Last week, I posted Lloyd’s Market Association Reviews its Contingent Business Income Products and Claim Exposure. This week, A.M. Best Company – one of the world’s oldest and most authoritative insurance rating and information source- released similar content in a white paper titled “Emerging Opportunities in Business Interruption Coverages for Insurance Agents and Brokers.”

White papers are traditionally published to present solutions to arising issues, concerns or problems in a specific sector (i.e., public policy solutions in government). White papers are not open-ended or consultation documents – they identify specific problems and propose solutions that typically favor or benefit the drafter. In this case, the white paper on emerging issues in the business interruption sector was presented and sponsored by Zurich. The interactive white-paper consists of 15 video-clip slides, in which a panel of five industry experts consider and discuss the forefront topics of the niche. The title of the paper is somewhat misleading. I listened to over an hour of video-clips hoping to hear the “opportunities” to be found in business interruption coverage, but after reviewing my notes, I gathered the “take away” message to be “don’t blame the industry if your business interruption claims are not covered.” The paper was sponsored and presented by Zurich, so I expected a measure of industry inclination. But after learning that Lloyd’s is reviewing its contingent business income exposure, it is not hard to read the writing on the wall – these global insurers were not prepared for the 2011 East Asia catastrophes and it is not their fault that claims are not being paid.

In sum, the industry panelists agreed that the “world is getting smaller” and today’s business models are more complex than “your father’s bricks and sticks model.” The panel’s proposed response to this not-so-new thing we call globalization is a rate increase. One panelist even admitted that contingent time element has been “thrown in” to property policies for years without fully understanding the exposures, and now these “large limits” are under pressure in the aftermath of the 2011 East Asia catastrophes (Japan’s tsunami, Thailand’s floods and New Zeland’s earthquake). The solution to this exposure problem – don’t pay the claim and blame global enterprises and their risk managers for not having an adequate business continuity plans beyond relying on the $200 million in contingent business income coverage that they purchased. Shame on them.

An example of this underwriting surprise can be found in the automotive paint industry. Xirallic is a shiny metallic pigment used in car paints. High end vehicles offered many hues of the attractive paint, but in 2011, Ford, Chrysler and Volkswagen were introducing the high end look to their compact production line. The sales projections were significant. The problem: Xirallic’s only manufacturing plant was located in Onamaha, Japan, near the Fukushima nuclear reactor. Tsunami damage and exposure to radiation forced the plant to shut down for two months. The car industry was forced to offer a less shiny 2011 fleet costing car dealerships millions of dollars in mark ups.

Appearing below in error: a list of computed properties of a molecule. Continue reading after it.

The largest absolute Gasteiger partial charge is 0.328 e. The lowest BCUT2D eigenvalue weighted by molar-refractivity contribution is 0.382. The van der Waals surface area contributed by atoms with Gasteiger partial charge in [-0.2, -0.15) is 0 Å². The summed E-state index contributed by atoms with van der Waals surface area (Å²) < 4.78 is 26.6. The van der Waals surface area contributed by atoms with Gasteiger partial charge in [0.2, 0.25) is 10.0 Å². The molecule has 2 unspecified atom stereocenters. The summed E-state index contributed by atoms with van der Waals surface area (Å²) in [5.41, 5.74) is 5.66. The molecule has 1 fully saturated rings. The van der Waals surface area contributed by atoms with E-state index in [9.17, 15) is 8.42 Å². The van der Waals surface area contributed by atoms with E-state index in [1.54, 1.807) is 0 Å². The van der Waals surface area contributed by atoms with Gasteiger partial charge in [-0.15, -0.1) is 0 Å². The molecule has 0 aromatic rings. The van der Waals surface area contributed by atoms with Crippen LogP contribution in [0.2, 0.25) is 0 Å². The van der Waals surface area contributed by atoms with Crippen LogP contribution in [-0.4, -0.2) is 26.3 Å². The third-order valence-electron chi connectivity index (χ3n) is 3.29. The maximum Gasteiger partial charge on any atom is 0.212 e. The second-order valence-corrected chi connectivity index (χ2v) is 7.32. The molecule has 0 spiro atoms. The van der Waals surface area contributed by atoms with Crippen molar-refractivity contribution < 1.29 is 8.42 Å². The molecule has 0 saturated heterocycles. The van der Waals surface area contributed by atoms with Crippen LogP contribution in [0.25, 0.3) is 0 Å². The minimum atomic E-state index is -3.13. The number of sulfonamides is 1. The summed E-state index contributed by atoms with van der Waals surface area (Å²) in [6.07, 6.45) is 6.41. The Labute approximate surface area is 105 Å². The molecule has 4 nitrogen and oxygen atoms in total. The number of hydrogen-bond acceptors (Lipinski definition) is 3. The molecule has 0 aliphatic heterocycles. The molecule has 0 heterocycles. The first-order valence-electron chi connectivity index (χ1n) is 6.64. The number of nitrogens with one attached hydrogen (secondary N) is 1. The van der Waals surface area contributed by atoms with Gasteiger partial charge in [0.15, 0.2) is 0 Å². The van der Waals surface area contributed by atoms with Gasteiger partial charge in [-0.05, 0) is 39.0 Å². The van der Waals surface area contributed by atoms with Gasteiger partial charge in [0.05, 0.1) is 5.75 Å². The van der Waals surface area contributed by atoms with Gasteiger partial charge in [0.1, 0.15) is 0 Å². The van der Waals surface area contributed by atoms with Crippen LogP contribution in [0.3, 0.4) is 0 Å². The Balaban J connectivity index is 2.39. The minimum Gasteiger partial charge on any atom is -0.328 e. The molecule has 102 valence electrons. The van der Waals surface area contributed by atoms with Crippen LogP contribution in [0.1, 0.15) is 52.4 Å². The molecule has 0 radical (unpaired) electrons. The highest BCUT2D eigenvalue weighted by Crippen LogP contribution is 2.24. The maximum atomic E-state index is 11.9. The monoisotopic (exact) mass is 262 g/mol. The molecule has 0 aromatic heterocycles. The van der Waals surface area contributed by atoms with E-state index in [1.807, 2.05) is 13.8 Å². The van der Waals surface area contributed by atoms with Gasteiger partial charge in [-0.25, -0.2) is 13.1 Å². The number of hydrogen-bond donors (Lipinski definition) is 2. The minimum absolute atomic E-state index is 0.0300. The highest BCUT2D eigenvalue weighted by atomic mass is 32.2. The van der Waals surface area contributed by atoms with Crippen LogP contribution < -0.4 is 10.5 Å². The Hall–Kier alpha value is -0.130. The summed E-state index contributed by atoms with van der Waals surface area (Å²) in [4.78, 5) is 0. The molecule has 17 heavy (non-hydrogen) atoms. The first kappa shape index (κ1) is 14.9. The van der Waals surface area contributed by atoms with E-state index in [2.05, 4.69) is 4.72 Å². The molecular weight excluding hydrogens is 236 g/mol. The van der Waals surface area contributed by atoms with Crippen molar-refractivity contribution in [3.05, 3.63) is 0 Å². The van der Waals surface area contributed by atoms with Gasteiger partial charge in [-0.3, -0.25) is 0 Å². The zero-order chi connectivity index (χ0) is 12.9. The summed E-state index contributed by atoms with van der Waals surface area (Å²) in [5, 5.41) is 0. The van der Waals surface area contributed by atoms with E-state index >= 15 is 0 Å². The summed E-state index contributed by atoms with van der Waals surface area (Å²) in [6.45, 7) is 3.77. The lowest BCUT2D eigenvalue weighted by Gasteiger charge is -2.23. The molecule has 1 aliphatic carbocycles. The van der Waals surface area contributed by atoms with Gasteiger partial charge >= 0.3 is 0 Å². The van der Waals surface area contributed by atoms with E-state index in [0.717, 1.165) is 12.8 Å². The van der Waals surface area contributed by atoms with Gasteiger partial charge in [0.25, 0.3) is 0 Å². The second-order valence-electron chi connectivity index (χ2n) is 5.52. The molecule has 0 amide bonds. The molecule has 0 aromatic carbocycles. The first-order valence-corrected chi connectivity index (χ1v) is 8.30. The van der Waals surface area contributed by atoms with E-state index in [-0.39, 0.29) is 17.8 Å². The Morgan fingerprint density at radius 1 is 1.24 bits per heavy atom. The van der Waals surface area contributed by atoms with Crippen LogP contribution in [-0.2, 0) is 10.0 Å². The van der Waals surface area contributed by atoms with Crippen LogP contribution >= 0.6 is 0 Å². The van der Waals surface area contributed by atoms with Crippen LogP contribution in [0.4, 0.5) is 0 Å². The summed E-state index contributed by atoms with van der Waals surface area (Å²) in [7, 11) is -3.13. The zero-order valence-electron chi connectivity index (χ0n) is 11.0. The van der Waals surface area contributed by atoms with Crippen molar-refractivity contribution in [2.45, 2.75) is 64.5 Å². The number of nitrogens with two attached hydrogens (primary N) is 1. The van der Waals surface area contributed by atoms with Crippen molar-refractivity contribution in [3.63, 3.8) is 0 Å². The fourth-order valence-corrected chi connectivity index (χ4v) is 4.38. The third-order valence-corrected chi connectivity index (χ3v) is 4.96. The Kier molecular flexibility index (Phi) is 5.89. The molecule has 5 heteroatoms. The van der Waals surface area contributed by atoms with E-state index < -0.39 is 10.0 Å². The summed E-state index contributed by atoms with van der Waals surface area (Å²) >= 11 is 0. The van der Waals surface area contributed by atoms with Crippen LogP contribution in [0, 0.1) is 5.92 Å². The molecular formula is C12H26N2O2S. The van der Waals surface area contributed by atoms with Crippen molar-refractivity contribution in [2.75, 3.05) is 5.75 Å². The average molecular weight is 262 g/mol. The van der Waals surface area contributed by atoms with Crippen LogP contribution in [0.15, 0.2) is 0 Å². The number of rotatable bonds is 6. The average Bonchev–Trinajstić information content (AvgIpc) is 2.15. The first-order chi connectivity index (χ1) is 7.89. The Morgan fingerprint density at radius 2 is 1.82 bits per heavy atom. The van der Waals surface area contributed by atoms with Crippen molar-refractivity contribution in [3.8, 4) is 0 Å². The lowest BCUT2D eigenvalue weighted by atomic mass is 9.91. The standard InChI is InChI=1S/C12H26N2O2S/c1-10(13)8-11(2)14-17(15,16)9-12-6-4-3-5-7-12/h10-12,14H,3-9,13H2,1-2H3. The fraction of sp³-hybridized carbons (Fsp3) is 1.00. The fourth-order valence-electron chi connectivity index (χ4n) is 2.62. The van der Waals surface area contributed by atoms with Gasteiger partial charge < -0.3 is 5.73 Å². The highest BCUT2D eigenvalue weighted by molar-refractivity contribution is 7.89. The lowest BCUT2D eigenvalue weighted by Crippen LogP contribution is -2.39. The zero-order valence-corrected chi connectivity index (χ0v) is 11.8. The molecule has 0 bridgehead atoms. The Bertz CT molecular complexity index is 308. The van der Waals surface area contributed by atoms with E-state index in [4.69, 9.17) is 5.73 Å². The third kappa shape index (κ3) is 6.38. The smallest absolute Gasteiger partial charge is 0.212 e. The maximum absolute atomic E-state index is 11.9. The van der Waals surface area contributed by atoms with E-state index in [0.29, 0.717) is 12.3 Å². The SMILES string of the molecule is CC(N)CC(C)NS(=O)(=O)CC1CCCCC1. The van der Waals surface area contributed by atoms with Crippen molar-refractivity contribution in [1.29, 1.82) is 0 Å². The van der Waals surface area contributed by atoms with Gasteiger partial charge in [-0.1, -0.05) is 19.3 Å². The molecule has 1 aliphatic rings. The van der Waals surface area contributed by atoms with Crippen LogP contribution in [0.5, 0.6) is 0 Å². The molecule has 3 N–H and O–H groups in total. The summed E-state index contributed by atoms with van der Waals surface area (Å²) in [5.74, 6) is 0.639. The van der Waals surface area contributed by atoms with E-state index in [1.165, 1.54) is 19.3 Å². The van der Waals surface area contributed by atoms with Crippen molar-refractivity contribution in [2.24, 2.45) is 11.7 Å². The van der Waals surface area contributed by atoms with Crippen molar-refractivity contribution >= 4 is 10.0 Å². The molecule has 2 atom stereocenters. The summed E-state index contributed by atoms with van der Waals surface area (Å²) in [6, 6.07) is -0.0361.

Car manufacturers, paint manufacturers, and car dealerships have all presented claims. Although the paint flare claims were not discussed in detail, the panelists suggested the problem with these types of business income claims is the policyholder’s “misconception” that these policies cover a loss in sales rather than a loss of profits. Of course, the policy covers a loss in sales that were projected as a profit had the loss not occurred. This type of myopic view is inconsistent the very nature and purpose of business income coverage. If a covered loss occurs during a business’ expansion plans, the loss in profits should be captured and measured, not off-set by the business’ post loss performance to deny payment.

The panelists also suggested that if property coverage was issued in the US and contingent business income was “thrown in,” the policy will only cover loss or damage in the U.S. and its territories or possessions, even if the CBI lists global dependencies and the BI value and premiums were quantified accordingly. The panel regrets to inform the consumers that they should have purchased a global or international endorsement in these cases even though their policies are completely silent on the issue. Really?

I have always agreed that a business – no matter the size- should take proactive measures in establishing and updating a business continuity plan in the event of a loss or catastrophe. The plan should ensure that the business survives without heavily relying on the outcome of an insurance claim. However, shifting the blame to policyholders, risk managers, and brokers for purchasing a product that the insurers argue – post loss – is barren and illusory is far from proposing a solution.